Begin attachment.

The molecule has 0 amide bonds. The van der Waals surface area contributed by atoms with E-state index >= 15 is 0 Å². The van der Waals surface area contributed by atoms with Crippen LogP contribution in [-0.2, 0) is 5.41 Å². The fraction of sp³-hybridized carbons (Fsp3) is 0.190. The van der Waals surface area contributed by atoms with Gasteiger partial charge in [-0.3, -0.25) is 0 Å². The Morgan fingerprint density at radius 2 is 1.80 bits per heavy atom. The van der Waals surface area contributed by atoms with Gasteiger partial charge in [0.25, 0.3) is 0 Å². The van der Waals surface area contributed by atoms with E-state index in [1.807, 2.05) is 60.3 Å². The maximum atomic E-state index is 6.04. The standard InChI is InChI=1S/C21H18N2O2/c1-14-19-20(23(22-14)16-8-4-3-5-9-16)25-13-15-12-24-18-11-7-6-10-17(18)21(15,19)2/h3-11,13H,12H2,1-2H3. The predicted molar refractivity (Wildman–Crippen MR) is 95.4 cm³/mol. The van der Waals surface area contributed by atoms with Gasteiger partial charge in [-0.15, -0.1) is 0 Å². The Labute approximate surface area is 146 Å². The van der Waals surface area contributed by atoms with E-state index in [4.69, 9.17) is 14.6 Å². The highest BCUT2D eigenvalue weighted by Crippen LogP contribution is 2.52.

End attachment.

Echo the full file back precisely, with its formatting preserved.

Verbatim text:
The molecule has 0 amide bonds. The van der Waals surface area contributed by atoms with E-state index >= 15 is 0 Å². The van der Waals surface area contributed by atoms with Crippen LogP contribution in [-0.2, 0) is 5.41 Å². The fraction of sp³-hybridized carbons (Fsp3) is 0.190. The van der Waals surface area contributed by atoms with Gasteiger partial charge in [-0.3, -0.25) is 0 Å². The Morgan fingerprint density at radius 2 is 1.80 bits per heavy atom. The van der Waals surface area contributed by atoms with Gasteiger partial charge in [0.25, 0.3) is 0 Å². The van der Waals surface area contributed by atoms with E-state index in [1.807, 2.05) is 60.3 Å². The maximum atomic E-state index is 6.04. The standard InChI is InChI=1S/C21H18N2O2/c1-14-19-20(23(22-14)16-8-4-3-5-9-16)25-13-15-12-24-18-11-7-6-10-17(18)21(15,19)2/h3-11,13H,12H2,1-2H3. The predicted molar refractivity (Wildman–Crippen MR) is 95.4 cm³/mol. The van der Waals surface area contributed by atoms with Gasteiger partial charge in [-0.15, -0.1) is 0 Å². The Labute approximate surface area is 146 Å². The van der Waals surface area contributed by atoms with E-state index in [4.69, 9.17) is 14.6 Å². The highest BCUT2D eigenvalue weighted by Crippen LogP contribution is 2.52.